The strong Swiss franc, an old story? Negative rates, they should be abandoned soon.
The rise of the Swiss franc could be over and there are prediction that negative rates, they should be abandoned soon and Swiss franc will weaken to 1.25 to the euro.
After climbing the 1.20 FCH against 1 Euro, the Swiss franc could remain stable in the coming months. It could even fall further. The Swiss National Bank (B.N.S.) was not wrong in repeating that the franc was overvalued. It believes that its value is at fair value – around an exchange rate of 1.20.
A return to the floor rate that had been introduced by the B.N.S., after the debacle of the single currency during the European debt crisis, in 2011, brought the Swiss franc and Euro at parity.
This floor rate was dropped in January 2015. The period was difficult for Swiss exporters, who had to deal with a stronger Swiss franc.
In the near future, could these companies consider that the Swiss franc returns to similar rates in the late 2000s – above 1.50? For the next few months, this seems unlikely.
The inflation and current account (ie trade balance and capital) differential with the European Union will remain in favor of the Swiss franc.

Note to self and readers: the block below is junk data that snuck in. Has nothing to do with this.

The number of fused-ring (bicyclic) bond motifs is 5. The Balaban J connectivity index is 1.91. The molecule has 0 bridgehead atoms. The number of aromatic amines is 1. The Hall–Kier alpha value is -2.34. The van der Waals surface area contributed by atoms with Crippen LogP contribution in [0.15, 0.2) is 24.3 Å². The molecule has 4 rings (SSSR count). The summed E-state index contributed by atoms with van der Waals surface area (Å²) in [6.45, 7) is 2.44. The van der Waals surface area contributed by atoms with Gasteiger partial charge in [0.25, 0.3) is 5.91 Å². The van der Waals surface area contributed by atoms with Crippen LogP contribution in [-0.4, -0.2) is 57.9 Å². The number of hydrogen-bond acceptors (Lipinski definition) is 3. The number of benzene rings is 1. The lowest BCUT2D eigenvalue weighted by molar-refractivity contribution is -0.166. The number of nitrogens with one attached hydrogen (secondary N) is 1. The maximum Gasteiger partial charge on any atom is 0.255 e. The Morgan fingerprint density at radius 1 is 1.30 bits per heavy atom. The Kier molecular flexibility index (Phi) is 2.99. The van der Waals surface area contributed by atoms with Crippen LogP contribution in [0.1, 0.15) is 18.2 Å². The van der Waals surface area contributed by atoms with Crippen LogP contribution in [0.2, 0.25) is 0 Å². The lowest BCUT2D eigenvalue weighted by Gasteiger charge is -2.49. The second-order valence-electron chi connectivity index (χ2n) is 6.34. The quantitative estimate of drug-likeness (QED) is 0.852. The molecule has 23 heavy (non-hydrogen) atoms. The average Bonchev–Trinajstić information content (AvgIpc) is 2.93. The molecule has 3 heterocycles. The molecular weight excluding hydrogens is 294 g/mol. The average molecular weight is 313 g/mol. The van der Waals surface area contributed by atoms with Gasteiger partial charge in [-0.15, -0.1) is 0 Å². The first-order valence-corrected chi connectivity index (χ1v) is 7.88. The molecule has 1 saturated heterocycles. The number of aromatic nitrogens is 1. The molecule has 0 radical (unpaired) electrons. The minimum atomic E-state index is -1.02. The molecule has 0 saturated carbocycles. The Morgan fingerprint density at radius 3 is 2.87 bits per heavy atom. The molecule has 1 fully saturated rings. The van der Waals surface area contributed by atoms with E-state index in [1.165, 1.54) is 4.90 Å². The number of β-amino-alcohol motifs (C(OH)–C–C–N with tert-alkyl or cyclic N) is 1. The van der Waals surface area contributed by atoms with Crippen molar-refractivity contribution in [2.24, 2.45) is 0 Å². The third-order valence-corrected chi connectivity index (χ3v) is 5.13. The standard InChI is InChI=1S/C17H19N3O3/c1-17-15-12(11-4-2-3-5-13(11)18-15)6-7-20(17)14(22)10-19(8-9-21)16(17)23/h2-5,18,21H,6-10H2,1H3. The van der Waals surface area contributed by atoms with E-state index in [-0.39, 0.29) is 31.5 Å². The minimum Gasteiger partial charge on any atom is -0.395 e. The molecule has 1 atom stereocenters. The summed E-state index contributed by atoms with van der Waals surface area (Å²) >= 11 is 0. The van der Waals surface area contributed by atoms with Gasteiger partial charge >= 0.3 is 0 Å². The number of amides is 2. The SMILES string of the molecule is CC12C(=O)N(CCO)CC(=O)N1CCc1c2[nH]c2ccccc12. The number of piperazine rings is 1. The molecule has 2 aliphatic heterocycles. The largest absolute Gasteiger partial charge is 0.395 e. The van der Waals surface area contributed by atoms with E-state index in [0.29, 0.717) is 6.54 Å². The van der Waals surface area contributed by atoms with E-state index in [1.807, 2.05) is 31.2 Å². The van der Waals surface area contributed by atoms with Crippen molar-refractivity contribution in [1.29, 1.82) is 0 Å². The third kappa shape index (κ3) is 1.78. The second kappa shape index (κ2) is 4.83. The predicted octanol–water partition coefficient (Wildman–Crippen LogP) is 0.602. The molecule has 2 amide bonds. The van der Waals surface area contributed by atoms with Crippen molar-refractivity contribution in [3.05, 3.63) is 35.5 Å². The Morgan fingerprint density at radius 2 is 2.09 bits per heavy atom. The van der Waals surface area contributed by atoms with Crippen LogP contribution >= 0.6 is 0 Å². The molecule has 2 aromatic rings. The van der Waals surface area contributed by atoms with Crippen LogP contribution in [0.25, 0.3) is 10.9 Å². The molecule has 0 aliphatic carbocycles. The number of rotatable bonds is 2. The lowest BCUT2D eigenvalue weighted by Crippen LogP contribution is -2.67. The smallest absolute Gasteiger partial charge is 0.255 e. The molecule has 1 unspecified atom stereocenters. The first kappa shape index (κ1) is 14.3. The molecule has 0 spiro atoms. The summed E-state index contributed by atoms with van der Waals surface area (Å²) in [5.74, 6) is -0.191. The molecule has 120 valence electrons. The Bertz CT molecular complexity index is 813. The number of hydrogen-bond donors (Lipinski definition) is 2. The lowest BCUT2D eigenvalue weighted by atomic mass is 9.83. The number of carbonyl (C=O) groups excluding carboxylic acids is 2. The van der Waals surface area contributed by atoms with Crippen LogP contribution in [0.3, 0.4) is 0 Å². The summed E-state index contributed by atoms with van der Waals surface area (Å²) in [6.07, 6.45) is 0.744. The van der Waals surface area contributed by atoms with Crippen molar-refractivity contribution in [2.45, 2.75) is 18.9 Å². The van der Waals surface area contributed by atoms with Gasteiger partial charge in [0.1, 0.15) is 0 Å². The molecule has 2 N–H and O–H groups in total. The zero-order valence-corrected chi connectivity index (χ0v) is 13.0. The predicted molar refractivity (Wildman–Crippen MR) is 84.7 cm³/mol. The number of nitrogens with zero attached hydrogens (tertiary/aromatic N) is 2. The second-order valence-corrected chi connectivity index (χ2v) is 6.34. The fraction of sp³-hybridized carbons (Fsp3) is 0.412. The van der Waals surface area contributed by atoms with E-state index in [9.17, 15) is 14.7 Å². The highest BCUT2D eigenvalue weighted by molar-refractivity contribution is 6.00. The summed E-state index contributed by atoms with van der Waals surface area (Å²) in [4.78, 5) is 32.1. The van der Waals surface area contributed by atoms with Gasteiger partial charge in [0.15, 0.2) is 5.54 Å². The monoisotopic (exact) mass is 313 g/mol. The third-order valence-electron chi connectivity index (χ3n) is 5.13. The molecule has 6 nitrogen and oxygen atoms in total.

Another year of negative rates in Switzerland and Europe:
The growth of the European Union is around 2.5% per year, while its potential is between 1 and 1.5%. This growth is encouraging; 2% of economic growth generates an increase in corporate profits on average of 10%. The good health of European companies benefits Switzerland.
Could a rise in interest rates stop this economic growth?
The growth rate in Germany is 4%, while its long-term interest rates are only 0.6%. We therefore have room for rate normalization before it impacts companies.
The European Central Bank (ECB) is expected to stop its massive asset purchases between September 2018 and December 2018, then increase its rates in March 2019 or June 2019. The B.N.S. will follow the movement. As a result, there are still twelve months of negative rates in Switzerland and Europe. Thereafter, the rates will oscillate between 0 and 1%.